Still, it’s an open question as to whether farmers will embrace the new banana trees. In surveys Ugandan farmers have said they would be interested in planting the new trees, but no one knows how motivated they will be to use them. If the bananas require special care, they might fail in the same way that baggies of nutrient sprinkles failed. Farmers said they had no problem with the vitamin A bananas, but they really wanted the bananas that are being engineered to resist diseases.
Is this a Trojan horse for industrial agriculture?
Here, too, the banana researchers have learned from the travails of golden rice. Researchers developed golden rice in partnership with the biotech company Syngenta, and the company retained its patents to control the rice. And activists argued that the company might use this ownership to exploit the poor.
The banana isn’t going down that path. It won’t be patented, and the government will probably give it away to farmers for free. Once established, bananas reproduce by sending up genetically identical shoots, which farmers could replant or sell. It won’t be like hybrid corn. Farmers can only grow that if they buy new seeds every year.
The cast of characters is also different. This time, the motivation comes not from a biotechnology company, or a Western charity, but from Ugandans who have an intimate understanding of what small farmers need. It was spearheaded by Tushemereirwe, a government scientist, who formed a partnership with Dale, the university scientist in Australia, and together they applied to the Gates Foundation for funding.
When I asked Tushemereirwe if he would connect me with a small farmer, he said that he would start the process, and that it might take a while. "However, I want you to note that I come from a banana-growing rural area where I am a small banana farmer. My extended family is representative of rural peasants I am talking about, and I am working hard to solve our problem."
Most of the scientists working with Tushemereirwe also grew up in families of subsistence farmers and return home often. No one person can speak for all small Ugandan farmers, but this group of Ugandan scientists seems better equipped than most to act in the best interests of their communities.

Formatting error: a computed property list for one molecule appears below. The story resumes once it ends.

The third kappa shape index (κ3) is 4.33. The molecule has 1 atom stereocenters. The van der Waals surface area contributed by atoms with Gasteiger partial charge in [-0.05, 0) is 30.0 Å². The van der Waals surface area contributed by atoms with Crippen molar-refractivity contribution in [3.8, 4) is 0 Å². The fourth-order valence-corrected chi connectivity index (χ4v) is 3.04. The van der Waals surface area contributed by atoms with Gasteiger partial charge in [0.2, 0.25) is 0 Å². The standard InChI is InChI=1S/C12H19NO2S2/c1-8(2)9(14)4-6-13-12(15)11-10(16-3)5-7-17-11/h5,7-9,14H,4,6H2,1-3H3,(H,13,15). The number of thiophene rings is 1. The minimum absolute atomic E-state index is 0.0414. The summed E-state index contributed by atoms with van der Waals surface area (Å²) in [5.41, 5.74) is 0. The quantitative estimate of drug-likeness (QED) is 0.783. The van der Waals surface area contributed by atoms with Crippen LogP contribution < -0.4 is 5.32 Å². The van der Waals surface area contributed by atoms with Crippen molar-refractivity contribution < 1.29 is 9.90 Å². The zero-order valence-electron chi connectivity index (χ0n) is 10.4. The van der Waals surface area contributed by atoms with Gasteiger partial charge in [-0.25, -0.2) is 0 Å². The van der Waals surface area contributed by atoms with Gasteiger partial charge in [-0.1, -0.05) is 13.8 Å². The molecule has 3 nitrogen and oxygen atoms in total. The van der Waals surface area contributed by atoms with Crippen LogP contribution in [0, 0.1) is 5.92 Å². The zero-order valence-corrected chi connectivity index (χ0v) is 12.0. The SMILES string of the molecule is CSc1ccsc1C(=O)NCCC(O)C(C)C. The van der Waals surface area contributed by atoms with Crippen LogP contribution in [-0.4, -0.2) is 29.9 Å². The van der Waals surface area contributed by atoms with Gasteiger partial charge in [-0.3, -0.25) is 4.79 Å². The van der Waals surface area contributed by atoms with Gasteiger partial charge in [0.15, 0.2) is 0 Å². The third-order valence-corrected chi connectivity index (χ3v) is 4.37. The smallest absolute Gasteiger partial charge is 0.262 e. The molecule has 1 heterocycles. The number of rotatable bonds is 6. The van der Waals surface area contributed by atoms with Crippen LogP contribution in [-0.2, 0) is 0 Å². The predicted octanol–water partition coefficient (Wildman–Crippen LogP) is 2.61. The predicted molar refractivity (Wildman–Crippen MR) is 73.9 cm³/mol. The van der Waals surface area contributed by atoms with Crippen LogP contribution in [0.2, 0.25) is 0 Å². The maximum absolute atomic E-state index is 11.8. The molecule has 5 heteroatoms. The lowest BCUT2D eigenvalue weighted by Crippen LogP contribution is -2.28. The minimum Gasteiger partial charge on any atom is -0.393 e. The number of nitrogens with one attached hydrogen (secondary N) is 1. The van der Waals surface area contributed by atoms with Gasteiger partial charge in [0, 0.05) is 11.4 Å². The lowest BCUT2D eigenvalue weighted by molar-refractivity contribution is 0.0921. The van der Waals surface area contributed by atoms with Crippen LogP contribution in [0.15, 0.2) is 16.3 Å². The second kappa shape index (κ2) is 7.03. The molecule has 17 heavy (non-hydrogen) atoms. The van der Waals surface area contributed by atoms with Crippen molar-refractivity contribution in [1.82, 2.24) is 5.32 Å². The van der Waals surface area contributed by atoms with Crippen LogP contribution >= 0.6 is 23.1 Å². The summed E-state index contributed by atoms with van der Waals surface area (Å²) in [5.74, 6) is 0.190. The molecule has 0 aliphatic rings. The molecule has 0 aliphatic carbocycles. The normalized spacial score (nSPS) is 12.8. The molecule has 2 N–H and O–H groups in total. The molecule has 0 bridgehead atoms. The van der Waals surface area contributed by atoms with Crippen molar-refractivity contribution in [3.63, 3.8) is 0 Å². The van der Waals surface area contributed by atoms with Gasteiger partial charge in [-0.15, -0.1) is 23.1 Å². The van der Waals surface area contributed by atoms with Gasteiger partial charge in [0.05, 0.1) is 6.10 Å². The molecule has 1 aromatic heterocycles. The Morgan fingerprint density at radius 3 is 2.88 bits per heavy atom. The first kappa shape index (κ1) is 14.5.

Is it safe?
Anti-GMO activists have pointed out that in large doses, vitamin A is associated with birth defects, so they’ve warned that the banana could pose dangers. "That’s rubbish," Sommer told me.
Sure, it would be dangerous for a pregnant woman already getting enough vitamin A to take massive doses of it.
"[But] we are not talking about vitamin A," Sommer said, "we are talking about beta carotene. It’s impossible to overdose on beta carotene. If you get too much, the body just stops converting it. You might turn a little orange, but that’s the worst thing that would happen."
Dale also points out that the genetic engineering didn’t make radical changes; it just inserted a gene from one banana into another. "We’re just up-regulating a natural process," he said.
It’s impossible to prove that any new technology is safe, but their banana will go through a lengthy safety assessment before farmers can get it in Uganda. Unbiased observers have told me they are not worried about adding carotenes.
Why invest so much money in something unproven?
Golden rice still hasn’t panned out, so why double down? When I asked Baker at the Gates Foundation why they had decided to fund this project, he explained that it could provide a systemic solution. It’s attacking the cause. Just providing supplements is an incomplete treatment of the symptoms. Despite the high price of genetically engineering crops, one study of Uganda’s banana project called it a "very cost-effective" option.
Baker was quick to point out that the Gates Foundation isn’t just tackling vitamin A deficiency through genetic modification. It has also helped finance programs to add carotenes to crops through traditional breeding. It backs sanitation projects to reduce the damage done by nutrient-robbing parasites and invests a lot of money in supporting optimal breastfeeding, the best way for mothers to protect their babies against disease.
More broadly, the foundation is aiming at the social and economic problems that gang up on subsistence farmers. From that perspective, the millions the Gates Foundation spends on the banana project looks like a modest investment. It’s a risk — it may not pan out — but if the banana does work as hoped, it really will save thousands of lives. Despite all the other efforts the Ugandan government and charities have currently underway (fortification of flour and cooking oil, distribution of supplements, dietary education), 38 percent of children under 5 are vitamin A deficient, Tushemereirwe said.
Why are Americans so interested?
There’s just something about genetic engineering that stirs up passion. When scientists were boosting the carotenes in corn through traditional breeding, for instance, activists weren’t raising the alarm that it might be a danger to the people eating it. In the American mind, a "GMO" is a symbol for profit-driven corporations, for big agribusiness, for endless uniform fields of corn and restrictive thickets of patents.
But it’s essential to look beyond that symbolic acronym if we want to weigh the good of individual genetically modified organisms. In this case, we have public scientists developing a crop to serve the poor, and a crop that fits into diversified farm systems and would be controlled, bottom up, by farmers.
When an American child is afflicted with terminal illness, we demand treatment, even if it’s not guaranteed to work. I haven’t been able to come up with a good reason to think of Ugandan children any differently. This banana might do a lot of good, but only if we give it the chance.